Garden Tower 2 Update

For those wondering how the Garden Tower 2‘s producing, here’s a photo series taken from each side. I rotate it daily or every other day. You can see some sides have more growth. Those would be the days I didn’t rotate so those plants got more southern exposure. This is a heavily harvested tower and still producing. I made a huge batch of pesto last weekend, mostly from the tower, and it looks like this weekend will be pesto time again.

Turning the tower seems to have kept most of my lettuce from bolting even in our many days of 90+ degree heat. As long as the tender greens get periodic afternoon shade, they seem to think it’s still earlier in the season. I can’t believe how much produce I’m getting from 4 square feet of space!


So far so good with the fencing and mesh cage. A groundhog sniffed around and tried to figure out how to break in, but the 2 foot metal fencing and gate around the bottom are just high and wobbly enough that it gave up after just one “window warning” (opened and slammed shut).


The other advantage so far is that the white cabbage moths can’t fit through the mesh to lay eggs on my kale. Major score! Usually by this time of year, those little green caterpillars do major damage or it becomes a near full time job picking off the eggs. It felt soooo satisfying yesterday to watch a moth try to enter from every angle and eventually move onto sipping catmint flowers. 🙂


Now …. if we can just get the groundhog to move out of our shed. I had enough extra kale to give my neighbor a bunch when she dropped off a bucket of used kitty litter to drop down the new burrow. Fun times! She said, “I’m trying to wrap my head around this. I’m leaving a bucket of used kitty litter on neighbor’s porch — and I like her.” Always an adventure, even with plenty of yummies.

I also need to figure out how to prop up the dwarf tomato plant without ripping the mesh sides or ceiling. Even with pruning, it’s getting too big to rotate without hitting the top or sides.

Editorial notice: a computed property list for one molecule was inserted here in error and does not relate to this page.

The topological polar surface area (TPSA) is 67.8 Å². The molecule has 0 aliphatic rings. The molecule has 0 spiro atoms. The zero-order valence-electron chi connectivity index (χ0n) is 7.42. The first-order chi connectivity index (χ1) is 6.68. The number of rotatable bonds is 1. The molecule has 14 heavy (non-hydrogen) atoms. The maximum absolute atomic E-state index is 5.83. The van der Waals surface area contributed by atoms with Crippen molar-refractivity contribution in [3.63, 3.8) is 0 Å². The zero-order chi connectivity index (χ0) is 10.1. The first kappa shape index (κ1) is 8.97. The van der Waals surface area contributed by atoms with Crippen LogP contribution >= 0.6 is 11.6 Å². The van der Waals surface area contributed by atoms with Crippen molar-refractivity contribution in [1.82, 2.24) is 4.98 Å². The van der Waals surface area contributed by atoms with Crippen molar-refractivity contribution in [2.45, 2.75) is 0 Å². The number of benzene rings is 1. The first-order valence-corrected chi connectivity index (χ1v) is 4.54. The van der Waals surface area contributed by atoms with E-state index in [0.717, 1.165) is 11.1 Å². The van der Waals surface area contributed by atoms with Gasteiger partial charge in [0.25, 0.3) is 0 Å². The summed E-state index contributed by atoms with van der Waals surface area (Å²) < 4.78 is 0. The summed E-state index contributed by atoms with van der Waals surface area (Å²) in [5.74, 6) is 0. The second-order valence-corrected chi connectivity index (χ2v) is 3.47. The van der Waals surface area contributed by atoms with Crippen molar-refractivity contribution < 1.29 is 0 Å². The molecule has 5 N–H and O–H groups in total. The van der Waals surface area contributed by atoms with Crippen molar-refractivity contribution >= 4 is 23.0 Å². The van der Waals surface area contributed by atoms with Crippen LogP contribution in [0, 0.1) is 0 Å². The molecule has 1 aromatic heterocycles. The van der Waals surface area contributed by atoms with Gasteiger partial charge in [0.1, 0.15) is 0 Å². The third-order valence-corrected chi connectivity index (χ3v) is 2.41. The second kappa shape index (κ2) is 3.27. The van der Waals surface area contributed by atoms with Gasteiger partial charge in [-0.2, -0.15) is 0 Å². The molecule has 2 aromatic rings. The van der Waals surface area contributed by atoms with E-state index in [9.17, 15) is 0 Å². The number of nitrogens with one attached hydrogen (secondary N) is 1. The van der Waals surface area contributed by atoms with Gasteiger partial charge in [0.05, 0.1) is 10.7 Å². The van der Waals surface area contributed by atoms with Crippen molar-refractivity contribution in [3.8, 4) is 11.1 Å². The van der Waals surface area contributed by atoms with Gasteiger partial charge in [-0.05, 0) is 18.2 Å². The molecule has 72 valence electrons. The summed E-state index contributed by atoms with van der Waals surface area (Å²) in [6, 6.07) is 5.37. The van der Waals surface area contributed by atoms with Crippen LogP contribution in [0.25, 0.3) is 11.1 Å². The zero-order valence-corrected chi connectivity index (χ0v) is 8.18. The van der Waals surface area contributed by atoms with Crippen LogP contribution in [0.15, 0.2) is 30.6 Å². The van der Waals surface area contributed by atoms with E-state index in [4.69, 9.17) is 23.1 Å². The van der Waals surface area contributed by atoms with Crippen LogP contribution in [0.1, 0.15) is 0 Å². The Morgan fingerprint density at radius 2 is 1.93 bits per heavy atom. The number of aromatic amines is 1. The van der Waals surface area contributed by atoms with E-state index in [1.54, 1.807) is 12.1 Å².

Overall, this garden season feels much more fun than past years in Kalamazoo. The front yard is mostly herbs, flowers, hot peppers, cucumbers and eggplant, but so far so good even there for lettuce. The front yard beds get afternoon shade, and the cucumber vines now shade the lettuce even in the sunniest parts of the day.

The weirdest thing is that something — I think a deer — is leaving all my edibles alone but decimating my “critter resistant” large sedum and one other plant that I only purchased due to its resistance. I forget the name now, but it starts with an “a” and it’s totally gone. I’ll take it, though. If something wants to concentrate on non-edibles that I only planted so I’d for sure have plants there even if an animal ate my more prized items, I’ll play along. Munch away … far, far away from the things I want to eat. 🙂

11 responses to this post.

  1. Its flourishing and lush❤

    Liked by 1 person


  2. wow.. Every thing is looking good… 🙂 And just shows how quickly things have grown… I am in the process of uploading some photos to my garden blog… We have had rain for several days and the way things have grown in those few days is unbelievable .. Nature at least is thriving!! and I notice how everything seems in abundance this year… 🙂 Great the Moths were kept at bay…
    Looks brilliant… EnJOY…. ❤
    And I have enjoyed my catch up this afternoon also my friend…
    Love and Hugs your way ❤ 🙂

    Liked by 1 person


  3. Yay!!! Beautiful success!! 💚🍃

    Liked by 1 person


  4. Posted by Jane Derbenwick on July 9, 2020 at 1:17 pm

    Very lovely garden tower, Laura. So productive! Love, Mom


    Liked by 1 person


  5. Inspiring! I can totally see myself building and maintaining a tower like this. ❤ My mom also has a green thumb… not that this is a requirement.

    Liked by 1 person


    • Yes, the only thing is that it needs quite a bit of water with so many plants, but if you use a good quality soil with compost, it holds moisture pretty well. If we were going to travel, I would use plant nannies and bottles filled with water and just stick them evenly around the tower, especially in the lower tiers that can dry out first. Overall, it’s a phenomenal way to grow a lot of food in very little space. Plus, the worms in the compost tube eat your compost! ❤



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